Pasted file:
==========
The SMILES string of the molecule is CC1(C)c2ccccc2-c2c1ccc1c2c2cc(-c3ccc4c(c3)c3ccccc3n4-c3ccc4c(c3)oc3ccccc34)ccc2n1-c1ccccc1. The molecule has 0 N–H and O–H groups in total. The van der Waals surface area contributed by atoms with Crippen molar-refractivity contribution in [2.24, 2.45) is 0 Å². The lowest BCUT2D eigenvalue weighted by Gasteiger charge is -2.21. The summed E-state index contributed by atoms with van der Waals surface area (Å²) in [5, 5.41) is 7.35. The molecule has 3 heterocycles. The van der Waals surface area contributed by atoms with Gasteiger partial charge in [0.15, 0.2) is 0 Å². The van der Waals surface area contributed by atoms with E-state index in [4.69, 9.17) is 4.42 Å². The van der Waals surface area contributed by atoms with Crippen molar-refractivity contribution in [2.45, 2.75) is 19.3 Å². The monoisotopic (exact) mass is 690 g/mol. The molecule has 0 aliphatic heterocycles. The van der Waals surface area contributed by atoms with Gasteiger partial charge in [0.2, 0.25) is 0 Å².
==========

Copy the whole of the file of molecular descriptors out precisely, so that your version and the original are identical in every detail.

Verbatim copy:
The SMILES string of the molecule is CC1(C)c2ccccc2-c2c1ccc1c2c2cc(-c3ccc4c(c3)c3ccccc3n4-c3ccc4c(c3)oc3ccccc34)ccc2n1-c1ccccc1. The molecule has 0 N–H and O–H groups in total. The van der Waals surface area contributed by atoms with Crippen molar-refractivity contribution in [2.24, 2.45) is 0 Å². The lowest BCUT2D eigenvalue weighted by Gasteiger charge is -2.21. The summed E-state index contributed by atoms with van der Waals surface area (Å²) in [5, 5.41) is 7.35. The molecule has 3 heterocycles. The van der Waals surface area contributed by atoms with Gasteiger partial charge in [0.15, 0.2) is 0 Å². The van der Waals surface area contributed by atoms with E-state index in [4.69, 9.17) is 4.42 Å². The van der Waals surface area contributed by atoms with Crippen molar-refractivity contribution in [2.45, 2.75) is 19.3 Å². The monoisotopic (exact) mass is 690 g/mol. The molecule has 0 aliphatic heterocycles. The van der Waals surface area contributed by atoms with Gasteiger partial charge in [0.2, 0.25) is 0 Å².